For many years people have regarded the Pacific Rim, and, in particular, China as the best place to achieve manufacturing cost reduction. Over the years, however, the negatives associated with producing goods in a place that is geographically removed from the point of consumption have become increasingly clear. In addition to rising wages, “offshoring” work to far away places has become less attractive than “nearshoring” to Mexico for a number of clear reasons.
Over the last several years, Mexico has become a more attractive option for companies and top executives pursuing manufacturing cost reduction because of the:
- ease of doing business in time zones that are more conducive to efficient communication between headquarters, engineering and production
- facility of travel when face-to-face communication is absolutely essential to getting a job done
- cultural affinity and similar business code of ethics that exists between the US and its southern neighbor
- ease, speed and economy with which finished product can be shipped to customers
- eradication of costs related to the keeping of additional inventory and emergency stocks of supplies
In some instances, it continues to make logical sense for North American companies to set up shop in Pacific Rim countries and China. This is irrefutably the case when the products that are manufactured will be used by consumers in that part of the world. Otherwise, manufacturing cost reduction by nearshoring in Mexico is an unparalleled choice. In addition to globally competitive wages, Mexico offers access to reliable supplies of electricity, and the water, sewer and transportation infrastructure that is required by companies’ production and commercialization activities is up to global standards. With respect to electricity, and energy costs in general, those that choose to look toward Mexico as a means by which to operate in a low-cost manufacturing environment can expect, in the coming years, that the cost of Mexican power will gradually come down in the medium term due to reforms that have been adopted that will gradually be implemented in the broader energy sector.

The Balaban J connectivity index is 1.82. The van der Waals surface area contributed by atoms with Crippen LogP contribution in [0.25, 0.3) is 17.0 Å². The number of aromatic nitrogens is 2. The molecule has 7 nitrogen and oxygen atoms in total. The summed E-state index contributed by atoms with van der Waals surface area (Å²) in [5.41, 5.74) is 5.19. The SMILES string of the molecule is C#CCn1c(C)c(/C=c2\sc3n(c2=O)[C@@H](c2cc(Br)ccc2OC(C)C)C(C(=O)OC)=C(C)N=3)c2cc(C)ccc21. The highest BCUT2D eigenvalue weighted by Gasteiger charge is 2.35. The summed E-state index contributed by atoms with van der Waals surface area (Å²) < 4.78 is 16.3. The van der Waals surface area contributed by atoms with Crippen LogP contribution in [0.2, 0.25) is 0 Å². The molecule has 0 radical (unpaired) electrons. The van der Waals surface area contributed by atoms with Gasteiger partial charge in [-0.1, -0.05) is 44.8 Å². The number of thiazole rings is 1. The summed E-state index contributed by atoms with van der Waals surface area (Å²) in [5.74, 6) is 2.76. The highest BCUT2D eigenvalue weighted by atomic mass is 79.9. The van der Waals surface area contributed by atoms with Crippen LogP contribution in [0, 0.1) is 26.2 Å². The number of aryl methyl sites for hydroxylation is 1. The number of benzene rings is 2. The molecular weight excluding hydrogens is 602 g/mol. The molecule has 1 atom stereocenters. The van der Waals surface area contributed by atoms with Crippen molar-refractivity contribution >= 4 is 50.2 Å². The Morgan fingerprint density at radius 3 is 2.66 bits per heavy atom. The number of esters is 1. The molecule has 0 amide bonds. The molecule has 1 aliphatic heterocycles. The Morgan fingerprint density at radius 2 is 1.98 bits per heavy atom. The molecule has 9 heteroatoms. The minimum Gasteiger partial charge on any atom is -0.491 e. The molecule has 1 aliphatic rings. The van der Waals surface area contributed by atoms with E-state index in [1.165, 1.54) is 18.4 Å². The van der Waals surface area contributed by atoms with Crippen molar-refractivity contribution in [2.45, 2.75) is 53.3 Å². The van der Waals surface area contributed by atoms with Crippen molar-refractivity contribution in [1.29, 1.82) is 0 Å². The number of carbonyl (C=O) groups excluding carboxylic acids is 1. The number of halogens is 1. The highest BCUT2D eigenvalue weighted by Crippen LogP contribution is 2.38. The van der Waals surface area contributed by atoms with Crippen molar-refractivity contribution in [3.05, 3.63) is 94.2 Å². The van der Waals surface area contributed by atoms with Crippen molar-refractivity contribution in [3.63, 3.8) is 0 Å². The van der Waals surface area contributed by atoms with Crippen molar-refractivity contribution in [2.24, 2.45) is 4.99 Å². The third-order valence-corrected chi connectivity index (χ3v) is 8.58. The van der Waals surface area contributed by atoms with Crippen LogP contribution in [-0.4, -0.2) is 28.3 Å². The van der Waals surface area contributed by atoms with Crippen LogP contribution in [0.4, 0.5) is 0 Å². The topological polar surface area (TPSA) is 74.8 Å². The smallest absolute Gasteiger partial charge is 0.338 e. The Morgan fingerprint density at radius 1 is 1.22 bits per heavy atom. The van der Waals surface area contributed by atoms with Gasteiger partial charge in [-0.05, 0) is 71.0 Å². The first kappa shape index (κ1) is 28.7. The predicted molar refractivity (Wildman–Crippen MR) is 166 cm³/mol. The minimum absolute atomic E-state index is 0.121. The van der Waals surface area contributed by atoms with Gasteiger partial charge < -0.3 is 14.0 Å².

In order to facilitate a transition from an offshore to a nearshore location in Mexico, things to keep in mind include:
- making an offer to customers to tour Mexican manufacturing facilities so that they can see circumstances that are prevalent “on the ground” for themselves. Although security conditions in Mexico have improved markedly in the last few years, many still haven’t gotten the memo.
- providing sufficient training for Mexican employees to ensure to create “buy in” with company rules and culture.
- Engaging with human resource professionals in Mexico to make sure that higher level employees are fully qualified for the positions that they will occupy, and making sure that they have a high level of bilingual communications ability. This will make communication and coordination between US and Mexican operations go smoother.
Today, when manufacturing cost reduction is a must, nearshore Mexico is the logical choice. There are companies in North America, the Tecma Group being one of them, that are experienced in helping manufacturers make the transition from “offshore” to “nearshore.”